Start Relative dating methods help scientists to

Relative dating methods help scientists to

By measuring the amount of carbon-14 remaining, scientists can pinpoint the exact date of the organism's death.

Cosmic rays: Invisible, high-energy particles that constantly bombard Earth from all directions in space.

These include the uranium-thorium method, the potassium-argon method, and the rubidium-strontium method. Thermoluminescence (pronounced ther-moeloo-mi-NES-ence) dating is very useful for determining the age of pottery.

When a piece of pottery is heated in a laboratory at temperatures more than 930°F (500°C), electrons from quartz and other minerals in the pottery clay emit light.

Relative dating methods are used to determine only if one sample is older or younger than another.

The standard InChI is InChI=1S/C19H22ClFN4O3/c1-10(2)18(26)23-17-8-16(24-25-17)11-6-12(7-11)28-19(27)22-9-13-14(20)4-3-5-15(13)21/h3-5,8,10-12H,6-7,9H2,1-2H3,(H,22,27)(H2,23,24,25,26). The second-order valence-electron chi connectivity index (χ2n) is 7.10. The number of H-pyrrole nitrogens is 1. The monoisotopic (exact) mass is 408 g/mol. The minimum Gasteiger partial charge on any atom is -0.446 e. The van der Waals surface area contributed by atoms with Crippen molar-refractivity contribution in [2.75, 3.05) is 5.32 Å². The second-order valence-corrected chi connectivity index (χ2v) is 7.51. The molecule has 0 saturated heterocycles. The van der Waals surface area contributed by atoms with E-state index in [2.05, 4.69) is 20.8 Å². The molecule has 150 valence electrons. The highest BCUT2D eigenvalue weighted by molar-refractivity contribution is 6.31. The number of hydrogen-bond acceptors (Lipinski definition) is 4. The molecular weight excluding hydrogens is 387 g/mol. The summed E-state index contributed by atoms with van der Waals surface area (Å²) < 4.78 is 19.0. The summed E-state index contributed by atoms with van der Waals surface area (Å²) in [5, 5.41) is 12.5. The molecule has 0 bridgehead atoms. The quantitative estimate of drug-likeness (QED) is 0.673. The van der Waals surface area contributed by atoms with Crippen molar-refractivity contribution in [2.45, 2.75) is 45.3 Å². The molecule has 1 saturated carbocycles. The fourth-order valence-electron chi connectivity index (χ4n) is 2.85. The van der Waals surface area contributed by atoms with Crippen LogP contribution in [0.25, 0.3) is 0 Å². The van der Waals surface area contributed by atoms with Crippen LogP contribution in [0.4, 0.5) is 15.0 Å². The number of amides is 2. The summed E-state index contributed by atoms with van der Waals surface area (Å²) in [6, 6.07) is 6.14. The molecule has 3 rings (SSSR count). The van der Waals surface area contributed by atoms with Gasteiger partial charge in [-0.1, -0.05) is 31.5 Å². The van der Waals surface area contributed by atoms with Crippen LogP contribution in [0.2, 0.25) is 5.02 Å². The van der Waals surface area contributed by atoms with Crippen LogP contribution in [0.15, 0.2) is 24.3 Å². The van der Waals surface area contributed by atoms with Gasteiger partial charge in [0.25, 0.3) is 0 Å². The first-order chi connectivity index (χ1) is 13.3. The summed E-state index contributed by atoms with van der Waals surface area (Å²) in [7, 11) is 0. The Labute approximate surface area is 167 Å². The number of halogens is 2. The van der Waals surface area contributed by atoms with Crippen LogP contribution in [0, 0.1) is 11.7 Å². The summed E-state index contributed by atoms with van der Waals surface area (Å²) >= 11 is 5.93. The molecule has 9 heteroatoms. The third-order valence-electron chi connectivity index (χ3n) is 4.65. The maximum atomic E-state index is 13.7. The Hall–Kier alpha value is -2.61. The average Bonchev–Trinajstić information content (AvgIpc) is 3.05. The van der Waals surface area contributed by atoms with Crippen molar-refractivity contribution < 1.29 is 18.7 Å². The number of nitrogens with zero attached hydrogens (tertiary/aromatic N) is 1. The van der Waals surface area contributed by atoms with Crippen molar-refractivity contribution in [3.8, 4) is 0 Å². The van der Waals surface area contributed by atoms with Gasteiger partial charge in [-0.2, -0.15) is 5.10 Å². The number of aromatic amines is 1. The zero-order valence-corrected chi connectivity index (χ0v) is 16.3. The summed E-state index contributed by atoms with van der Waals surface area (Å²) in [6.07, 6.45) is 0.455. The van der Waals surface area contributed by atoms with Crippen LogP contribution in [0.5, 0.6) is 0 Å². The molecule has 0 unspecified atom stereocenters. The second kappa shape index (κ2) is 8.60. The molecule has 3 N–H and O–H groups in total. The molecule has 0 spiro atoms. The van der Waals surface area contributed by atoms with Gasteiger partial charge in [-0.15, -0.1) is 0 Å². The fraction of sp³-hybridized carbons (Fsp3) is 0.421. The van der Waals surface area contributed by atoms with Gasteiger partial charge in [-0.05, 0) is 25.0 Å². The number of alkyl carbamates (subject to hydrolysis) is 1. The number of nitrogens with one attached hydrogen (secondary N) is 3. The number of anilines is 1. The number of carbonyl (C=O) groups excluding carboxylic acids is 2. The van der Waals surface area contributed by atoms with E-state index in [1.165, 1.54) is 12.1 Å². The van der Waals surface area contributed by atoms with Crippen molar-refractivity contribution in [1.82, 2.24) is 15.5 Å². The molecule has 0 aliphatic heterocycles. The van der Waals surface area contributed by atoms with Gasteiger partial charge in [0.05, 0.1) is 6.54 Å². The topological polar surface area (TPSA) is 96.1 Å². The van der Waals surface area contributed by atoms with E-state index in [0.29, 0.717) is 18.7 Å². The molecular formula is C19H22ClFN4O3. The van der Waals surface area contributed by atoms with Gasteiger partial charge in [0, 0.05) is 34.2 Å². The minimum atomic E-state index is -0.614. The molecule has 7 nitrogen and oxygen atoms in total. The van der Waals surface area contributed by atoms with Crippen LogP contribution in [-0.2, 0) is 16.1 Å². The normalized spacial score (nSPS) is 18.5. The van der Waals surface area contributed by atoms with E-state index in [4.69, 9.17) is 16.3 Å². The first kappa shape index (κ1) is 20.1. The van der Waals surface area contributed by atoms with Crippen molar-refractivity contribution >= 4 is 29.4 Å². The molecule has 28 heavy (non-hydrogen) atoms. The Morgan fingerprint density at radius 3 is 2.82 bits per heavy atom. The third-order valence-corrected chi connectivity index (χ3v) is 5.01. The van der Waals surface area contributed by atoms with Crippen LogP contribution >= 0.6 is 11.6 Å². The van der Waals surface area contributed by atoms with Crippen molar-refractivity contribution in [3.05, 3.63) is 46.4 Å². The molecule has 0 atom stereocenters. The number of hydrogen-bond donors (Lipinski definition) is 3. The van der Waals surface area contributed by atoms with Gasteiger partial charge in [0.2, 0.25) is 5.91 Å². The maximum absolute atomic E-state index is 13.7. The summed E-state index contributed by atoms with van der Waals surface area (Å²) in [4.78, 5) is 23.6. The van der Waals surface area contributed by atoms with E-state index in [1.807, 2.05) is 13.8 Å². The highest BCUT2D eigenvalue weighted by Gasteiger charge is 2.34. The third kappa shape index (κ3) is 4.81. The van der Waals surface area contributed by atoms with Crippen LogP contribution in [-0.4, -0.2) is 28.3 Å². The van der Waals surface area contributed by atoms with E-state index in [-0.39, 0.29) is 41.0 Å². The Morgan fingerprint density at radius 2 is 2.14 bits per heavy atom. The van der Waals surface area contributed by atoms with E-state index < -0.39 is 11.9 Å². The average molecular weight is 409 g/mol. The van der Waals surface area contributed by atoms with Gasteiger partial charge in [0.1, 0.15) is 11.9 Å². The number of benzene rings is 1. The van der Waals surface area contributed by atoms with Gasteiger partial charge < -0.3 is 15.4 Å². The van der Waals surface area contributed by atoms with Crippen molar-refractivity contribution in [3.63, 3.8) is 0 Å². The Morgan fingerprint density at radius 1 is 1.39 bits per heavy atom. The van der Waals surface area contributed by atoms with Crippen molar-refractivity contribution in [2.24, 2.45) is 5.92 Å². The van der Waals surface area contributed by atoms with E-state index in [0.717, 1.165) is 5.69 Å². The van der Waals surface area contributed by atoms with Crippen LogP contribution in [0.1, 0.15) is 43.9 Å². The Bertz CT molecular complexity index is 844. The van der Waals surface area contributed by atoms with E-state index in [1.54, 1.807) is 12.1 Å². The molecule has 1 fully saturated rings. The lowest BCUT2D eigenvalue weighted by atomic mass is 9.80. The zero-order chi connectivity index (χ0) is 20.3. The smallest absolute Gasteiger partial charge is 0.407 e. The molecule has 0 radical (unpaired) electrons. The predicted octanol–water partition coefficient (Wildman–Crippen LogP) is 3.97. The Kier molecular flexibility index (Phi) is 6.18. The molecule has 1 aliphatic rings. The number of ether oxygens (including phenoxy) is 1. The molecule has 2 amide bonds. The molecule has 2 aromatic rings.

Absolute dating methods are used to determine an actual date in years for the age of an object.

The nucleus of every radioactive element (such as radium and uranium) spontaneously disintegrates over time, transforming itself into the nucleus of an atom of a different element.

In the process of disintegration, the atom gives off radiation (energy emitted in the form of waves). Each element decays at its own rate, unaffected by external physical conditions.

When the organism dies, the supply stops, and the carbon-14 contained in the organism begins to spontaneously decay into nitrogen-14.